CW Says Study 'Dispels Myth' About Aversion to Ads in Online Video

Fans Watched 95% of Spots to Completion; Industry Sees Signs That Viewers Will Tolerate More Intrusion Into Shows

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NEW YORK ( -- In the infant business of streaming TV shows online, media companies have long been wary of putting digital viewers off with too many ads. But in what could become a tipping point, a new study finds that web viewers have a much greater tolerance for ads than expected.

Turning the long-held tenet about web video on its head, the CW network has discovered that online fans of "Vampire Diaries," "Gossip Girl" and other fare in September watched fully 95% of the commercials that accompanied the streaming of the show to completion -- and 97% of them to their midpoint. And this is after the CW started this season to run nearly as many ads online as it does on TV.

The CW is running more ads in shows such as 'One Tree Hill' online because most viewers watch all of them.
The CW is running more ads in shows such as 'One Tree Hill' online because most viewers watch all of them. Credit: FRED NORRIS/2010 THE CW NETWORK

The results, as determined by data the CW is using from ComScore and DoubleClick, "dispels the myth that the online consumer will not watch commercials," said Rob Tuck, exec VP-network sales at CW.

"I do think this will generate a change in the business model," said Rino Scanzoni, chief investment officer at WPP's Group M. "Up until this point in time, there was this pushback issue about acceptance of commercial messages" online, he said. "Clearly people are willing to accept advertising as they do on television in exchange for content."

The CW's effort comes as some forces in the industry are working to ensure online viewers have more ads to watch. Nielsen has for the last few months been working on data that would take into account viewing of commercials that run in a particular show no matter whether they are seen online or on TV. For Nielsen to be able to provide the commercial rating, however, shows seen online will have to have the same group of commercials that run on TV. If this system were adopted en masse -- and it's not clear that it would be -- online viewing might be crammed just as full of commercials as the more traditional TV-watching experience. The company expects to start making such data available in April, a Nielsen spokesman said.

With more viewers getting their boob-tube fix by streaming favorite shows on the computer screen, TV networks and advertisers may have little recourse. Besieged by ratings drop-offs for their traditional TV programs, they may have to force new ad intrusions on consumers who had grown accustomed to seeing less commercial clutter online.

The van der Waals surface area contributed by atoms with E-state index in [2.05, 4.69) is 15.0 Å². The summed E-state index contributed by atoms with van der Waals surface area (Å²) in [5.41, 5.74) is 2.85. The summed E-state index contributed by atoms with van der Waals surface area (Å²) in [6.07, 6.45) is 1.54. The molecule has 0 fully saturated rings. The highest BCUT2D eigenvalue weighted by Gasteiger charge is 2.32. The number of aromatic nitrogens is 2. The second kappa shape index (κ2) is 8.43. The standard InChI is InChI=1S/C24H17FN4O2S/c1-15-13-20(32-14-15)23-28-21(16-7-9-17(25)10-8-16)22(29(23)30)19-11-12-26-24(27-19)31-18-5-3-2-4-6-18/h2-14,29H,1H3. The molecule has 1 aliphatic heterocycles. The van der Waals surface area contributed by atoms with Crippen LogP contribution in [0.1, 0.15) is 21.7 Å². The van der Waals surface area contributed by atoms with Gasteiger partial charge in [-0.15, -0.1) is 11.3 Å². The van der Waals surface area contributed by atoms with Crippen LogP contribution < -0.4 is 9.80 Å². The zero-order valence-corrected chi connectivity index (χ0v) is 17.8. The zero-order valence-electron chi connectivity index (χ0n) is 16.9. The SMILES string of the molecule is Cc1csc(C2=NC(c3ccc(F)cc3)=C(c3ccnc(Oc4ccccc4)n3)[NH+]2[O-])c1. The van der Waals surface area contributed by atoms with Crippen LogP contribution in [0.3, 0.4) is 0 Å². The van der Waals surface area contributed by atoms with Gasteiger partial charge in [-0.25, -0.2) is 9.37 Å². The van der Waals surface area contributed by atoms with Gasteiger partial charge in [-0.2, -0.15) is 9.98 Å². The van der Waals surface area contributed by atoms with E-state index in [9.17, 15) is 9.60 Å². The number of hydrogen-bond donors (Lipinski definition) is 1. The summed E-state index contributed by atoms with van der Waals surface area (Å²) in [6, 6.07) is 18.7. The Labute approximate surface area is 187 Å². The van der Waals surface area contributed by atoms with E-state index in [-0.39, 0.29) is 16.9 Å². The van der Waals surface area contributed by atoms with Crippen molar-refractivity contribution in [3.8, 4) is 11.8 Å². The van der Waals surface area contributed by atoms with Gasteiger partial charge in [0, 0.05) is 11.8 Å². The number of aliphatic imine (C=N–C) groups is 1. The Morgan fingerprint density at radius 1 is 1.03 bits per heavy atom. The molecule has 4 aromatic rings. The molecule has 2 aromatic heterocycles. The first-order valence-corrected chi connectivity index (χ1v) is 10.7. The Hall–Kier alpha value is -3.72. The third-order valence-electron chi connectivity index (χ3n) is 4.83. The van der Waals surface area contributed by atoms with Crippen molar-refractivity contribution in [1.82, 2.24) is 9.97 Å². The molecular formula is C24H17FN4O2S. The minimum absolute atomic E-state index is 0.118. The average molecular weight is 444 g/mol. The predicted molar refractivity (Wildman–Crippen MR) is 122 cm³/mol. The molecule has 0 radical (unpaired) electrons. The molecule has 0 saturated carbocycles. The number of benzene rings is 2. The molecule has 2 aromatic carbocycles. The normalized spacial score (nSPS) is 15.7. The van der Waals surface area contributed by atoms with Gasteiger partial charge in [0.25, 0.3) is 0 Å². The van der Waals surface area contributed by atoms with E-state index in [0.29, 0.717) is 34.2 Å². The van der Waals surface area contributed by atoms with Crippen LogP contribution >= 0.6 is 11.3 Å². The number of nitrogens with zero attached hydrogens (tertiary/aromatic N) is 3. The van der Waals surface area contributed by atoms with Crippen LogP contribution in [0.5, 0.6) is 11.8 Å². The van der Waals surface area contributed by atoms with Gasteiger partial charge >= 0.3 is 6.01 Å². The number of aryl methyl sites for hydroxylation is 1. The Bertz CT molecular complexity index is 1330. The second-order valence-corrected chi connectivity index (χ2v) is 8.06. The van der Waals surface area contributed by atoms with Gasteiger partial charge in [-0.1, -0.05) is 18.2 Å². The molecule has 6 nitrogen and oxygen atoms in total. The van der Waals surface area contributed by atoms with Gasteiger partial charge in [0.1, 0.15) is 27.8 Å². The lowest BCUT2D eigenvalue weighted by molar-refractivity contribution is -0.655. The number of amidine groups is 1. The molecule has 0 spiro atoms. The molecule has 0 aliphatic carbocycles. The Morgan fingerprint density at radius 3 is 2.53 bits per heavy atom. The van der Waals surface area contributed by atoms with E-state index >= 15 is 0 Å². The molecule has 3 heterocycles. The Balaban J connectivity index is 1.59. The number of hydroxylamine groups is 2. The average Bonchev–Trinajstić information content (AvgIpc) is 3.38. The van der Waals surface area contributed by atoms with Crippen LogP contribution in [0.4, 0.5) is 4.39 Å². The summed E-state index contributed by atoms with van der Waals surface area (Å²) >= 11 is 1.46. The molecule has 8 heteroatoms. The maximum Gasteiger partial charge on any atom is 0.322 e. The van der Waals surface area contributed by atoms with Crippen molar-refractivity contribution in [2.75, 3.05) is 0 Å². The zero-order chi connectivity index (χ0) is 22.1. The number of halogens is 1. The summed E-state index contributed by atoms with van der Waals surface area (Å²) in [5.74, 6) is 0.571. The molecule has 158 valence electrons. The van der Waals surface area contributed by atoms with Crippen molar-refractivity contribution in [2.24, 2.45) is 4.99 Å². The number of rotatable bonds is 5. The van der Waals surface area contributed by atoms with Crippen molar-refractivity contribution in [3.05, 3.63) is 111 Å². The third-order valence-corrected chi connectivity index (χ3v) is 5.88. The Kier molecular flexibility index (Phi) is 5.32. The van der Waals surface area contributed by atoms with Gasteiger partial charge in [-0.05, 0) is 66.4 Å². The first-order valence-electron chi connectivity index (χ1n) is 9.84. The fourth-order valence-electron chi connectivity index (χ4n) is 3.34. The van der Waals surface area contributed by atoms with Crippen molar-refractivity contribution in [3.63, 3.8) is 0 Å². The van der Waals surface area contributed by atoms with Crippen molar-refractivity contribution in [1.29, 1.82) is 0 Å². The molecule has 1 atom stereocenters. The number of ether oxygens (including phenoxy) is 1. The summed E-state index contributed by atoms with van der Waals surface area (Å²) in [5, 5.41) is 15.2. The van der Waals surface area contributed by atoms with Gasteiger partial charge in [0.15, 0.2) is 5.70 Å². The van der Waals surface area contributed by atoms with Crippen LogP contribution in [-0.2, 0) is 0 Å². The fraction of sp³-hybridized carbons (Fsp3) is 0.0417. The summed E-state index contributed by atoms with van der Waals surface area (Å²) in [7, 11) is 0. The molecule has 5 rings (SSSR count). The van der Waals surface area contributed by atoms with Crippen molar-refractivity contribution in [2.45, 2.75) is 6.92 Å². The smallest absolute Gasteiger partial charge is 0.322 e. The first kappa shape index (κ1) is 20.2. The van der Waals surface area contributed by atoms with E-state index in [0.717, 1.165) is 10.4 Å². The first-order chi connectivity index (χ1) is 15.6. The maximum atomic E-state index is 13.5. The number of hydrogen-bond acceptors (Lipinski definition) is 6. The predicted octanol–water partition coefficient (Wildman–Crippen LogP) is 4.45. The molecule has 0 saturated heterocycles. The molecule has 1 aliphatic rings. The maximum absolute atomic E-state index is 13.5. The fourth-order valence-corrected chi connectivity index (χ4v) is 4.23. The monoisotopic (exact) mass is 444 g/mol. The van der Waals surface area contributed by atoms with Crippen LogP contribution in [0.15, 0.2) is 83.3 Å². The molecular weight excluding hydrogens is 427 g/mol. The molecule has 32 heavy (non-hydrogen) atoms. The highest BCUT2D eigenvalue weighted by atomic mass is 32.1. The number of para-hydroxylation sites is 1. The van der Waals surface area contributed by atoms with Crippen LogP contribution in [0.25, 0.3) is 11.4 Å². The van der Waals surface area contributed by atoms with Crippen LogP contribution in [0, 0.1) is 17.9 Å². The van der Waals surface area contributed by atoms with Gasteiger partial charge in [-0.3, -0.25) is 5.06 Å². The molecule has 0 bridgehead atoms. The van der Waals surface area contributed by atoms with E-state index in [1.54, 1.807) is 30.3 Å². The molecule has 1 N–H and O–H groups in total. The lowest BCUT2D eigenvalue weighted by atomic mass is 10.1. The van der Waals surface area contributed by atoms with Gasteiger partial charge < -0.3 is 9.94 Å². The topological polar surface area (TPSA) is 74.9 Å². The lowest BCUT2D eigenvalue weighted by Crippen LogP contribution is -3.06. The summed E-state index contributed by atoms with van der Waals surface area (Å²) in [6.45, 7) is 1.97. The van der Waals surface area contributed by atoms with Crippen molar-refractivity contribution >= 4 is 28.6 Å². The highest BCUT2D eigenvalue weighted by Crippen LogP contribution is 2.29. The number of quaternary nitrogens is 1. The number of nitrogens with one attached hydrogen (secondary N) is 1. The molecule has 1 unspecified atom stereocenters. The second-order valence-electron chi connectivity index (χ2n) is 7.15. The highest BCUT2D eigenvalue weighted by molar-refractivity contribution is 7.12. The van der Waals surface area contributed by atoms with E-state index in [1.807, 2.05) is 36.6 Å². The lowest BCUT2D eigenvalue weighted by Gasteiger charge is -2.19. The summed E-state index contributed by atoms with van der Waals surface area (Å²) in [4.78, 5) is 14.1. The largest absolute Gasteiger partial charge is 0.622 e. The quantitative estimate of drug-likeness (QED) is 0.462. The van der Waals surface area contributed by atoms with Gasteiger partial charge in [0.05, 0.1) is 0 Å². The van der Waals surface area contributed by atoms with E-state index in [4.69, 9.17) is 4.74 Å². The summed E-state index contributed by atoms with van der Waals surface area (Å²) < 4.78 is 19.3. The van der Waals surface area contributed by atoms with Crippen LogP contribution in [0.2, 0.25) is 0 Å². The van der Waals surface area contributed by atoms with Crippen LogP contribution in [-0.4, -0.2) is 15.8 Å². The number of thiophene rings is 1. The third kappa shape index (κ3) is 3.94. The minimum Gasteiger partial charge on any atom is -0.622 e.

Fewer viewers tuning in to "One Tree Hill" or "Grey's Anatomy" on TV, after all, means the networks can't charge as much for commercials, and marketers can't get the reach they once knew the venue regularly delivered. By devising a system that measures viewers in as many different venues as possible, TV networks might be able to keep the ad cash coming in while stabilizing the ratings erosion that has troubled them for at least the past decade.

If CW viewers are spending more time online, said Mr. Tuck, the network wants advertisers to compensate them for it. "Our demographic is certainly going to go online," he said. "We do feel this is a big part of the CW and has to be taken into consideration."

The CW raised eyebrows earlier this year when it announced it intended to sell combination packages of TV and online ad inventory. The network started pondering the idea when executives noticed positive growth online for programs such as "Vampire Diaries."

CW uses online-impressions data from DoubleClick as well as Nielsen VideoCensus video-streaming data to give advertisers a sense of how its shows are watched online. Mr. Tuck said September data shows the CW delivered 99 million ad impressions to its total viewers -- an increase of 330% over last September -- and that viewers spent an average of 56.7 minutes watching.

The CW audience, however, may not be typical. The network routinely programs to reach predominantly female viewers between the ages of 18 and 34, not to mention the occasional sci-fi fan peeking at "Smallville" or "Supernatural." Those viewers likely feel more at home watching a TV show in a digital fashion. Mr. Scanzoni thinks online viewers may even want to watch more ads -- the theory being they are becoming more sophisticated, and have grown tired of the current ad model, which often consists of running the same ads from one or two advertisers throughout a single streamed episode. "When you have a high frequency of specific advertising, you will turn off the consumer," he said.

Not everyone will agree that online viewers are ready for more ads. At Hulu, for instance, running fewer ads still holds sway. "Our experience has shown that a lighter ad load is a better experience for users and much more effective for advertisers," said a spokeswoman for Hulu, which is owned by NBC Universal, News Corp and Walt Disney. At ABC, which has garnered some distinction for the way it mixes ads with the streaming of its programs, each break typically sports two 30-second ads, said a network spokeswoman.

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